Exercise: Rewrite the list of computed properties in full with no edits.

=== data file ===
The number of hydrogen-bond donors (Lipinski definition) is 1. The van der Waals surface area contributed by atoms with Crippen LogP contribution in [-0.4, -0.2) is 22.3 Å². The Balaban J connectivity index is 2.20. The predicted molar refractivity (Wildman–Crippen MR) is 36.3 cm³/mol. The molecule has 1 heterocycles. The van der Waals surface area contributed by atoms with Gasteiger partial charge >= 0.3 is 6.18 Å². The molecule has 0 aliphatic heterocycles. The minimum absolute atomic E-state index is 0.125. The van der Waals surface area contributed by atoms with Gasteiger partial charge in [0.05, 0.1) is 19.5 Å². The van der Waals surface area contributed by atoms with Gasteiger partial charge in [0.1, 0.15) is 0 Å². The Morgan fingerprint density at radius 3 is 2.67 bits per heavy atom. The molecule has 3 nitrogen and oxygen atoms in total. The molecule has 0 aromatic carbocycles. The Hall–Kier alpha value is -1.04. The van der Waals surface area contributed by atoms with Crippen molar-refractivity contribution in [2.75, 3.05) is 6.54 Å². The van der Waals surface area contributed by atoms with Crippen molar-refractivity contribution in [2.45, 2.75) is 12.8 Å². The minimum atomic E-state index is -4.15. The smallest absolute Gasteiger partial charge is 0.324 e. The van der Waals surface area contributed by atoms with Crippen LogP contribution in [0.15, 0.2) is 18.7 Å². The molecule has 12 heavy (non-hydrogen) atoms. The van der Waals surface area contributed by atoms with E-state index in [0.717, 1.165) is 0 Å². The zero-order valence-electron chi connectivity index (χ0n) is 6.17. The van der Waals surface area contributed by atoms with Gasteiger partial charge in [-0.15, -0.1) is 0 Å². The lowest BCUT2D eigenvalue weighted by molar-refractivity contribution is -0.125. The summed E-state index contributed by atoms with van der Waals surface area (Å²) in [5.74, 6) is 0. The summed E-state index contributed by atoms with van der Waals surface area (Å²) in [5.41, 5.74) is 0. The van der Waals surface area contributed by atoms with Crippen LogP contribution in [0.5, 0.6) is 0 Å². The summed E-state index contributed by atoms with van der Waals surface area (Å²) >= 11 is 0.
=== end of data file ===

The number of hydrogen-bond donors (Lipinski definition) is 1. The van der Waals surface area contributed by atoms with Crippen LogP contribution in [-0.4, -0.2) is 22.3 Å². The Balaban J connectivity index is 2.20. The predicted molar refractivity (Wildman–Crippen MR) is 36.3 cm³/mol. The molecule has 1 heterocycles. The van der Waals surface area contributed by atoms with Gasteiger partial charge >= 0.3 is 6.18 Å². The molecule has 0 aliphatic heterocycles. The minimum absolute atomic E-state index is 0.125. The van der Waals surface area contributed by atoms with Gasteiger partial charge in [0.05, 0.1) is 19.5 Å². The van der Waals surface area contributed by atoms with Gasteiger partial charge in [0.1, 0.15) is 0 Å². The Morgan fingerprint density at radius 3 is 2.67 bits per heavy atom. The molecule has 3 nitrogen and oxygen atoms in total. The molecule has 0 aromatic carbocycles. The Hall–Kier alpha value is -1.04. The van der Waals surface area contributed by atoms with Crippen molar-refractivity contribution in [2.75, 3.05) is 6.54 Å². The van der Waals surface area contributed by atoms with Crippen molar-refractivity contribution in [2.45, 2.75) is 12.8 Å². The minimum atomic E-state index is -4.15. The smallest absolute Gasteiger partial charge is 0.324 e. The van der Waals surface area contributed by atoms with Crippen LogP contribution in [0.15, 0.2) is 18.7 Å². The molecule has 12 heavy (non-hydrogen) atoms. The van der Waals surface area contributed by atoms with E-state index in [0.717, 1.165) is 0 Å². The zero-order valence-electron chi connectivity index (χ0n) is 6.17. The van der Waals surface area contributed by atoms with Gasteiger partial charge in [-0.15, -0.1) is 0 Å². The lowest BCUT2D eigenvalue weighted by molar-refractivity contribution is -0.125. The summed E-state index contributed by atoms with van der Waals surface area (Å²) in [5.74, 6) is 0. The summed E-state index contributed by atoms with van der Waals surface area (Å²) in [5.41, 5.74) is 0. The van der Waals surface area contributed by atoms with Crippen LogP contribution in [0.5, 0.6) is 0 Å². The summed E-state index contributed by atoms with van der Waals surface area (Å²) >= 11 is 0.